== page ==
Why does the IAF have a chip on its shoulder? This became hugely visible during the aborted attempt recently to create the chief of defence staff, which, when it happens, will be through immaculate conception. The IAF has consistently and singularly argued that it is against integration and the CDS. The unsavoury role played by the retired IAF lobby, principally by some former air chiefs, in stalling the CDS is indeed sad.

It is not clear why the government is permitting the IAF to hold the country's security to ransom, especially after the operational experience of the wars India has fought demands integration and armed forces elsewhere in the world were integrated decades earlier.

The IAF's war against the CDS is ancient. At the country's first comprehensive workshop on the integration of the armed forces in 1976 at Kirkee, Pune, the then chief of air staff dismissed the idea of theatre commands and a CDS with the threat: "over my dead body." Since then, at every forum its leaders have advocated the "leave it to the air force" doctrine: whether it is a question of retaking PoK, or bombing out militants, or teaching whoever a lesson.

Frequently, in their discussions with the army at the very highest level, in the presence of civilian security advisers and ministers, these encounters have been acrimonious. The security adviser is on record as having said that he was astonished at the display of immaturity and sense of gung-ho on the part of the IAF.

So why is the IAF out of sync? Many air force experts say it is simply bad leadership. The decline is traced to the mid-1980s after the death of Air Chief Marshal Laxman Katre. Take the case of how the purchase of the Sukhoi (Su-30MKI) was orchestrated. It is history now that when the air-superiority fighter Sukhoi was ordered, it was not needed and came without proper evaluation of aircraft, lifecycle cost and product support, at a time when Russia's defence industry and the Sukhoi Design Bureau were in the doldrums.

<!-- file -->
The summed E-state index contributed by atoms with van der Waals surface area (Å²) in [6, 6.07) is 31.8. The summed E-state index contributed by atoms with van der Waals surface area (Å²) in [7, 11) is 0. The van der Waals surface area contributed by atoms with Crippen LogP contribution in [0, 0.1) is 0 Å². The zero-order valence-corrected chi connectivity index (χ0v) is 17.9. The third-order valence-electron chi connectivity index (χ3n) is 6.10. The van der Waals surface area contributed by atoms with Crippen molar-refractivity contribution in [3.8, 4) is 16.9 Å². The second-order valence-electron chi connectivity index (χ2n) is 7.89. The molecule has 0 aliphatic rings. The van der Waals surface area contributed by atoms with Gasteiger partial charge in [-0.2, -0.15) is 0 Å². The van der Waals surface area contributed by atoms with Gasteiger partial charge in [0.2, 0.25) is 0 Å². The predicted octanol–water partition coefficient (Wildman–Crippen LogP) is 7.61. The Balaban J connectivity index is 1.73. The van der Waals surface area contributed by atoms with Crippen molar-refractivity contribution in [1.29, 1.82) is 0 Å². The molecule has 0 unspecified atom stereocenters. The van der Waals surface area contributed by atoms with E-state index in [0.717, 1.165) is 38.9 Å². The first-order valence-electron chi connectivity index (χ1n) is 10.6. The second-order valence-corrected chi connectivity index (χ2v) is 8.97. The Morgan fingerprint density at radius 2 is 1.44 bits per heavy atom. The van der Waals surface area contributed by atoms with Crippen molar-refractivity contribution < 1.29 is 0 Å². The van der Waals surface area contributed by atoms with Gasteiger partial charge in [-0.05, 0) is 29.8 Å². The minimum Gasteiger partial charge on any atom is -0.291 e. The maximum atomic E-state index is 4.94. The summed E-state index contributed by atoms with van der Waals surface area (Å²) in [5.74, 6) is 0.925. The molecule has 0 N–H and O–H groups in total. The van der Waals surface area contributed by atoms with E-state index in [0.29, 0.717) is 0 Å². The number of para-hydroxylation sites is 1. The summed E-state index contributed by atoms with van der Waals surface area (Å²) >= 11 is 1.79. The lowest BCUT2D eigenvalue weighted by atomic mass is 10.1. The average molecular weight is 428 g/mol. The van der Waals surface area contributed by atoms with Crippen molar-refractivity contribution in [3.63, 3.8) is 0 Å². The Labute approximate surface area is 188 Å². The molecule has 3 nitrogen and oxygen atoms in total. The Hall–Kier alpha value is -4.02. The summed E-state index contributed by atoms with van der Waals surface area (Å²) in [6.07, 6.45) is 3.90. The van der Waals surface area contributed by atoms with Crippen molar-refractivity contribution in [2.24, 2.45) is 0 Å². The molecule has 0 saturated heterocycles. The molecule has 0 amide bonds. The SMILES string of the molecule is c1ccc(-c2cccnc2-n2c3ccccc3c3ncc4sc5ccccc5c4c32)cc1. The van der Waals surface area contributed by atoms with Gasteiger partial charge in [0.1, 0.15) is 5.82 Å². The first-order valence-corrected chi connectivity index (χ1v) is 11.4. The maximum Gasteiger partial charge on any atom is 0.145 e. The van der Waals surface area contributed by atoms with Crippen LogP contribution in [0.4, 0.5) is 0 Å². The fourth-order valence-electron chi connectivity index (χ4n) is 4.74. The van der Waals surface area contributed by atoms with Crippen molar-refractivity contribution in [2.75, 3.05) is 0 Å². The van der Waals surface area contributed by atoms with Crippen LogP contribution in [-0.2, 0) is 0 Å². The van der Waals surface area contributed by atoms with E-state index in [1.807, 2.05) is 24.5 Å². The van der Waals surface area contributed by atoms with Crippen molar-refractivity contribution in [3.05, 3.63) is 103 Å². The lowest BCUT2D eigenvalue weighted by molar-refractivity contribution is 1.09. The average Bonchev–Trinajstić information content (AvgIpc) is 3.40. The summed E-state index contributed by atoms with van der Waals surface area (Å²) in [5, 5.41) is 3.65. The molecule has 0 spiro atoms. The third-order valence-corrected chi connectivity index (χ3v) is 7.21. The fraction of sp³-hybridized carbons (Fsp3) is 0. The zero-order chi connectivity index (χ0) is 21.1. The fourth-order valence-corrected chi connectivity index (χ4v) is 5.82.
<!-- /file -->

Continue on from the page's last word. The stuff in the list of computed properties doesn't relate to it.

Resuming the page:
But this is only half the story. What the IAF actually required and had projected in 1983, 13 years earlier, was the AJT, badly required after the venerable Vampire was retired in 1972. Seven air chiefs during their tenure had pledged to bequeath to the IAF's inventory the AJT without which aircraft and pilots were dropping from the skies like gentle rain.

Hundreds of fighter aircraft and pilots laid down their lives, not to defend the country but to mock the crass indecisiveness of the air force and political leadership. The Public Accounts Committee has reported that 222 MiG-21 aircraft worth thousands of crores were lost between 1991 and 2000 with over 100 pilots getting killed.

While 150 more Sukhois have been ordered, the 66 AJTs are nowhere on the horizon. Not a single air chief made the AJT a do-or-die mission though some flew the much-maligned MiG-21 to establish its bona fides. According to one report, the AJT was being ordered in early 1996, but the new air chief preferred to acquire 10 additional Mirages.

The saddest and most unforgivable episode in the IAF's history was the attempted Mandalisation of its ranks in 1997 when caste lines were drawn first between flyers and then between flyers and non-flyers. This led to the worst crisis faced by any service since Independence. The air chief of the day tried his best to contain the damage, but cohesion and camaraderie of the rank and file had been badly mauled.

The IAF may have problems with the other two services, but why is it deficient in its internal bonding? The simplistic answer is that unlike a ship at sea or a platoon or battalion on the ground, the air force is just the fusion of a pilot and his machine. That the family glue is missing from the IAF was illustrated in parallel celebration of two flying squadrons in 1998 at Delhi after the President and Supreme Commander of India presented his colours to them on the same day.

Attending the 29 Fighter Squadron party were the senior air marshals. Practically no one graced the party given by their poorer cousin, the 41 Transport Squadron. These disparities were noted by officers within the service.

It is not anyone's intention, especially a service officer's, to deride a fighting force that is as rich in record and potential as the IAF. But when things keep going wrong, it is unwise to sweep them under the carpet each time and say: "Let's move on." The Sekhons may move on, but the unwise actions of leaders will be injurious to the health and longevity of the IAF.

Already people are calling the recent episode the "terminal crisis in IAF leadership". Fortunately, Air Chief Marshal S Krishnaswami has both the vision and will to restore the pride and prerogative of the IAF.

Major General (retd) Ashok K Mehta